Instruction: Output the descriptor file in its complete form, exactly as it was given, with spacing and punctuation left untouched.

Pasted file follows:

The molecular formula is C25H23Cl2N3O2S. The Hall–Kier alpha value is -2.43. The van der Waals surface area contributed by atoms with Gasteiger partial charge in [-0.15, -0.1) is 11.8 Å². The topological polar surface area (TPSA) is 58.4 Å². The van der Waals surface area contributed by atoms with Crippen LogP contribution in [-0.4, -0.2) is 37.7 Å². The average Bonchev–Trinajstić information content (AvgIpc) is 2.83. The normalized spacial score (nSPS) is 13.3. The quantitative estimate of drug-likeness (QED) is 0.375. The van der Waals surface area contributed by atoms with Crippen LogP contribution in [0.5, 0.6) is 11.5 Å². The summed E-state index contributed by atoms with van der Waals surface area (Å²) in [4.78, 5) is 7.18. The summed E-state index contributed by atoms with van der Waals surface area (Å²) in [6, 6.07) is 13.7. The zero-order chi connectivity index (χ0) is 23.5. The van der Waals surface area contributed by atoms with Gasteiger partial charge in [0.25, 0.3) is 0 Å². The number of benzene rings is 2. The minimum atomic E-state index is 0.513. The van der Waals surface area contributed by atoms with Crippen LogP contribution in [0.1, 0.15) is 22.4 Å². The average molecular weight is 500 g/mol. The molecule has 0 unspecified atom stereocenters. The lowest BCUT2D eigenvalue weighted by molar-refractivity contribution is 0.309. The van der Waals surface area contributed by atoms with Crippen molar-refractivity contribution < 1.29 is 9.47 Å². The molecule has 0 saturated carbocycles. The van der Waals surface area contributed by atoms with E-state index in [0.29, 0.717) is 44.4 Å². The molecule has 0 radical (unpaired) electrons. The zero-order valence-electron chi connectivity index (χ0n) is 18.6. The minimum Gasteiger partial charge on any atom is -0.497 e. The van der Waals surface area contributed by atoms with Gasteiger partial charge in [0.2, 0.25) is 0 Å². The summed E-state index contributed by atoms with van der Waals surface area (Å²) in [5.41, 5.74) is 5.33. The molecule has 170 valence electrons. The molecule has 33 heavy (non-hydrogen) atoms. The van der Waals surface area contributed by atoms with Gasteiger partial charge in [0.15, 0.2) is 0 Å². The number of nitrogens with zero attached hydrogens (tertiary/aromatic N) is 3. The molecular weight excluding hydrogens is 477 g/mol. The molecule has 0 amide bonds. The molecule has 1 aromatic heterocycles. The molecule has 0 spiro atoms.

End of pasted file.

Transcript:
The molecular formula is C25H23Cl2N3O2S. The Hall–Kier alpha value is -2.43. The van der Waals surface area contributed by atoms with Gasteiger partial charge in [-0.15, -0.1) is 11.8 Å². The topological polar surface area (TPSA) is 58.4 Å². The van der Waals surface area contributed by atoms with Crippen LogP contribution in [-0.4, -0.2) is 37.7 Å². The average Bonchev–Trinajstić information content (AvgIpc) is 2.83. The normalized spacial score (nSPS) is 13.3. The quantitative estimate of drug-likeness (QED) is 0.375. The van der Waals surface area contributed by atoms with Crippen LogP contribution in [0.5, 0.6) is 11.5 Å². The summed E-state index contributed by atoms with van der Waals surface area (Å²) in [4.78, 5) is 7.18. The summed E-state index contributed by atoms with van der Waals surface area (Å²) in [6, 6.07) is 13.7. The zero-order chi connectivity index (χ0) is 23.5. The van der Waals surface area contributed by atoms with Gasteiger partial charge in [0.25, 0.3) is 0 Å². The number of benzene rings is 2. The minimum atomic E-state index is 0.513. The van der Waals surface area contributed by atoms with Crippen LogP contribution in [0.1, 0.15) is 22.4 Å². The average molecular weight is 500 g/mol. The molecule has 0 unspecified atom stereocenters. The lowest BCUT2D eigenvalue weighted by molar-refractivity contribution is 0.309. The van der Waals surface area contributed by atoms with Crippen molar-refractivity contribution < 1.29 is 9.47 Å². The molecule has 0 saturated carbocycles. The van der Waals surface area contributed by atoms with E-state index in [0.29, 0.717) is 44.4 Å². The molecule has 0 radical (unpaired) electrons. The zero-order valence-electron chi connectivity index (χ0n) is 18.6. The minimum Gasteiger partial charge on any atom is -0.497 e. The van der Waals surface area contributed by atoms with Gasteiger partial charge in [0.2, 0.25) is 0 Å². The summed E-state index contributed by atoms with van der Waals surface area (Å²) in [5.41, 5.74) is 5.33. The molecule has 170 valence electrons. The molecule has 33 heavy (non-hydrogen) atoms. The van der Waals surface area contributed by atoms with Gasteiger partial charge in [0.15, 0.2) is 0 Å². The number of nitrogens with zero attached hydrogens (tertiary/aromatic N) is 3. The molecular weight excluding hydrogens is 477 g/mol. The molecule has 0 amide bonds. The molecule has 1 aromatic heterocycles. The molecule has 0 spiro atoms.